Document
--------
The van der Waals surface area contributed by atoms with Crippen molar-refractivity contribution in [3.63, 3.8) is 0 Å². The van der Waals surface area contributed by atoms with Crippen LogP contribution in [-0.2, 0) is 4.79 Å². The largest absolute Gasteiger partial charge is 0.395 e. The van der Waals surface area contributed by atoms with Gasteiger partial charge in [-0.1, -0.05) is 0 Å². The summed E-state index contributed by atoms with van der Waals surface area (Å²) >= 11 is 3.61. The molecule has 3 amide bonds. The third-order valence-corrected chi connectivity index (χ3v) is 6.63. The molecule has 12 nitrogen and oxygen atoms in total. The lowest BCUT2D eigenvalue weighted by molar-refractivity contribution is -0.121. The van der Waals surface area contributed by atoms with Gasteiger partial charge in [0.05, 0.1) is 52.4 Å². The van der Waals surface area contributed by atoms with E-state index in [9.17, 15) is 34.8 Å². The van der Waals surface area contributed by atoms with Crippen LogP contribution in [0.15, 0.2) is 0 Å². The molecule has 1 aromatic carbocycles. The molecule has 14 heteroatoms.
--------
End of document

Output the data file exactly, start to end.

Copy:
The van der Waals surface area contributed by atoms with Crippen molar-refractivity contribution in [3.63, 3.8) is 0 Å². The van der Waals surface area contributed by atoms with Crippen LogP contribution in [-0.2, 0) is 4.79 Å². The largest absolute Gasteiger partial charge is 0.395 e. The van der Waals surface area contributed by atoms with Gasteiger partial charge in [-0.1, -0.05) is 0 Å². The summed E-state index contributed by atoms with van der Waals surface area (Å²) >= 11 is 3.61. The molecule has 3 amide bonds. The third-order valence-corrected chi connectivity index (χ3v) is 6.63. The molecule has 12 nitrogen and oxygen atoms in total. The lowest BCUT2D eigenvalue weighted by molar-refractivity contribution is -0.121. The van der Waals surface area contributed by atoms with Gasteiger partial charge in [0.05, 0.1) is 52.4 Å². The van der Waals surface area contributed by atoms with E-state index in [9.17, 15) is 34.8 Å². The van der Waals surface area contributed by atoms with Crippen LogP contribution in [0.15, 0.2) is 0 Å². The molecule has 1 aromatic carbocycles. The molecule has 14 heteroatoms.